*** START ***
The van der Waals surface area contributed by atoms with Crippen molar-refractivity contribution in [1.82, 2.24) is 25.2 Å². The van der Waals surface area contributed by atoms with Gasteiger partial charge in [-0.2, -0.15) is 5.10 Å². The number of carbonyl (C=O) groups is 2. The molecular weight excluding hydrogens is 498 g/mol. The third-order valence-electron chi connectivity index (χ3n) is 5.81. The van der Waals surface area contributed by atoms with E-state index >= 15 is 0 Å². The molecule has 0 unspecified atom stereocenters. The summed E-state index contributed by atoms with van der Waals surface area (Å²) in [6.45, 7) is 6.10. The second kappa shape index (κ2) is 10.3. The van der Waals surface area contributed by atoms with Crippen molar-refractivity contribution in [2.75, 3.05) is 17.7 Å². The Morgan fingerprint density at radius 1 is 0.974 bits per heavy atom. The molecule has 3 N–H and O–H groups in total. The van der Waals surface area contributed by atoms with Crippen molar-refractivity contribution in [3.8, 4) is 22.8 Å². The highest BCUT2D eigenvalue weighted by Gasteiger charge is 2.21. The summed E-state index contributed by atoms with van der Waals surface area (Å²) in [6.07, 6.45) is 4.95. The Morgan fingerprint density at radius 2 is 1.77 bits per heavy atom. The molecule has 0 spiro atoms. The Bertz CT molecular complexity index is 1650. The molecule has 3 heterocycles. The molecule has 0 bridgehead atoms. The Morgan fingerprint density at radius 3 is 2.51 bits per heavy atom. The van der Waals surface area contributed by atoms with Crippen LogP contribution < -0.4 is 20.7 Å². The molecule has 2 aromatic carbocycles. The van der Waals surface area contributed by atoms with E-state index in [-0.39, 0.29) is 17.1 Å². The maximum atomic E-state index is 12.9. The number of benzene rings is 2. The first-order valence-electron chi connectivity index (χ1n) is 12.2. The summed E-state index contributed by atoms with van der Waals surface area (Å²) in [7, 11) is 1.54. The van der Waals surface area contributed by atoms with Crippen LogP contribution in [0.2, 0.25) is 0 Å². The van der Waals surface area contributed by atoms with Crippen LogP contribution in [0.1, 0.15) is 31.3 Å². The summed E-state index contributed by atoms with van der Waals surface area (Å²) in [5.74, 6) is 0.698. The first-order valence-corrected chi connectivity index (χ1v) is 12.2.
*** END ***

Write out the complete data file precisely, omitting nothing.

The van der Waals surface area contributed by atoms with Crippen molar-refractivity contribution in [1.82, 2.24) is 25.2 Å². The van der Waals surface area contributed by atoms with Gasteiger partial charge in [-0.2, -0.15) is 5.10 Å². The number of carbonyl (C=O) groups is 2. The molecular weight excluding hydrogens is 498 g/mol. The third-order valence-electron chi connectivity index (χ3n) is 5.81. The van der Waals surface area contributed by atoms with E-state index >= 15 is 0 Å². The molecule has 0 unspecified atom stereocenters. The summed E-state index contributed by atoms with van der Waals surface area (Å²) in [6.45, 7) is 6.10. The second kappa shape index (κ2) is 10.3. The van der Waals surface area contributed by atoms with Crippen molar-refractivity contribution in [2.75, 3.05) is 17.7 Å². The Morgan fingerprint density at radius 1 is 0.974 bits per heavy atom. The molecule has 3 N–H and O–H groups in total. The van der Waals surface area contributed by atoms with Crippen molar-refractivity contribution in [3.8, 4) is 22.8 Å². The highest BCUT2D eigenvalue weighted by Gasteiger charge is 2.21. The summed E-state index contributed by atoms with van der Waals surface area (Å²) in [6.07, 6.45) is 4.95. The Morgan fingerprint density at radius 2 is 1.77 bits per heavy atom. The molecule has 0 spiro atoms. The Bertz CT molecular complexity index is 1650. The molecule has 3 heterocycles. The molecule has 0 bridgehead atoms. The Morgan fingerprint density at radius 3 is 2.51 bits per heavy atom. The van der Waals surface area contributed by atoms with Crippen LogP contribution < -0.4 is 20.7 Å². The molecule has 2 aromatic carbocycles. The van der Waals surface area contributed by atoms with E-state index in [-0.39, 0.29) is 17.1 Å². The maximum atomic E-state index is 12.9. The number of benzene rings is 2. The first-order valence-electron chi connectivity index (χ1n) is 12.2. The summed E-state index contributed by atoms with van der Waals surface area (Å²) in [7, 11) is 1.54. The van der Waals surface area contributed by atoms with Crippen LogP contribution in [0.2, 0.25) is 0 Å². The van der Waals surface area contributed by atoms with Crippen LogP contribution in [0.1, 0.15) is 31.3 Å². The summed E-state index contributed by atoms with van der Waals surface area (Å²) in [5.74, 6) is 0.698. The first-order valence-corrected chi connectivity index (χ1v) is 12.2.